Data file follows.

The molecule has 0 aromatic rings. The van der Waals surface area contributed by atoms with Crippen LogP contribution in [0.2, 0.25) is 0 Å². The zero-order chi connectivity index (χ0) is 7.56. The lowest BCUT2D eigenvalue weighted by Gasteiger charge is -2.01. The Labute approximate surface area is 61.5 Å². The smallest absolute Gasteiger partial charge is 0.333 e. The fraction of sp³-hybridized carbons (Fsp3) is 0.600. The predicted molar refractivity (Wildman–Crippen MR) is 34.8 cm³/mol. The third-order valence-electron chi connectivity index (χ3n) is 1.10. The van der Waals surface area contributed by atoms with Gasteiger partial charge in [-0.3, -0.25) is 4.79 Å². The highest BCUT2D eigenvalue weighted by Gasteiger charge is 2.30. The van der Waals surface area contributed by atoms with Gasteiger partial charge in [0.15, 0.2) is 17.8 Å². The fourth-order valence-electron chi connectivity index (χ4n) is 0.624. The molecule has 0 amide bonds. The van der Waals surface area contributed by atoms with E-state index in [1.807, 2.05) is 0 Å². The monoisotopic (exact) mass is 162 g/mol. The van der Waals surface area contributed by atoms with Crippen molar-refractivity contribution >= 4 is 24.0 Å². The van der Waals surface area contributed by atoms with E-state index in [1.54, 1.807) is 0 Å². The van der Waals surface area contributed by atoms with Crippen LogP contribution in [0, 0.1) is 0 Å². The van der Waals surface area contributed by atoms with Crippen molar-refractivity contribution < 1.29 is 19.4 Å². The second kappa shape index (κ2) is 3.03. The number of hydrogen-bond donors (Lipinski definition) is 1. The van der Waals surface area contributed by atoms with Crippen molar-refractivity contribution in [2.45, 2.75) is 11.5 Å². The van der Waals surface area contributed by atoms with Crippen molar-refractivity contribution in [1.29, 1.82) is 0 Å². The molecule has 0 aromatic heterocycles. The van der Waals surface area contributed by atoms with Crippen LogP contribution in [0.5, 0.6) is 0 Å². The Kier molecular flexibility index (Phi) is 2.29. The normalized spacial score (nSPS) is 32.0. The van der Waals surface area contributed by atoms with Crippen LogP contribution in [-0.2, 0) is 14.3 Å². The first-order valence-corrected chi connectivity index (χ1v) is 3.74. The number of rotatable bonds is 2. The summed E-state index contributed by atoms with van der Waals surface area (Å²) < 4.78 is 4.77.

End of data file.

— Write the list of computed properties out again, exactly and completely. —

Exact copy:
The molecule has 0 aromatic rings. The van der Waals surface area contributed by atoms with Crippen LogP contribution in [0.2, 0.25) is 0 Å². The zero-order chi connectivity index (χ0) is 7.56. The lowest BCUT2D eigenvalue weighted by Gasteiger charge is -2.01. The Labute approximate surface area is 61.5 Å². The smallest absolute Gasteiger partial charge is 0.333 e. The fraction of sp³-hybridized carbons (Fsp3) is 0.600. The predicted molar refractivity (Wildman–Crippen MR) is 34.8 cm³/mol. The third-order valence-electron chi connectivity index (χ3n) is 1.10. The van der Waals surface area contributed by atoms with Gasteiger partial charge in [-0.3, -0.25) is 4.79 Å². The highest BCUT2D eigenvalue weighted by Gasteiger charge is 2.30. The van der Waals surface area contributed by atoms with Gasteiger partial charge in [0.15, 0.2) is 17.8 Å². The fourth-order valence-electron chi connectivity index (χ4n) is 0.624. The molecule has 0 amide bonds. The van der Waals surface area contributed by atoms with E-state index in [1.807, 2.05) is 0 Å². The monoisotopic (exact) mass is 162 g/mol. The van der Waals surface area contributed by atoms with Crippen molar-refractivity contribution >= 4 is 24.0 Å². The van der Waals surface area contributed by atoms with E-state index in [1.54, 1.807) is 0 Å². The van der Waals surface area contributed by atoms with Crippen LogP contribution in [0, 0.1) is 0 Å². The van der Waals surface area contributed by atoms with Crippen molar-refractivity contribution < 1.29 is 19.4 Å². The second kappa shape index (κ2) is 3.03. The number of hydrogen-bond donors (Lipinski definition) is 1. The van der Waals surface area contributed by atoms with Crippen molar-refractivity contribution in [2.45, 2.75) is 11.5 Å². The van der Waals surface area contributed by atoms with Crippen molar-refractivity contribution in [1.29, 1.82) is 0 Å². The molecule has 0 aromatic heterocycles. The van der Waals surface area contributed by atoms with Crippen LogP contribution in [0.5, 0.6) is 0 Å². The Kier molecular flexibility index (Phi) is 2.29. The normalized spacial score (nSPS) is 32.0. The van der Waals surface area contributed by atoms with Crippen LogP contribution in [-0.2, 0) is 14.3 Å². The first-order valence-corrected chi connectivity index (χ1v) is 3.74. The number of rotatable bonds is 2. The summed E-state index contributed by atoms with van der Waals surface area (Å²) < 4.78 is 4.77.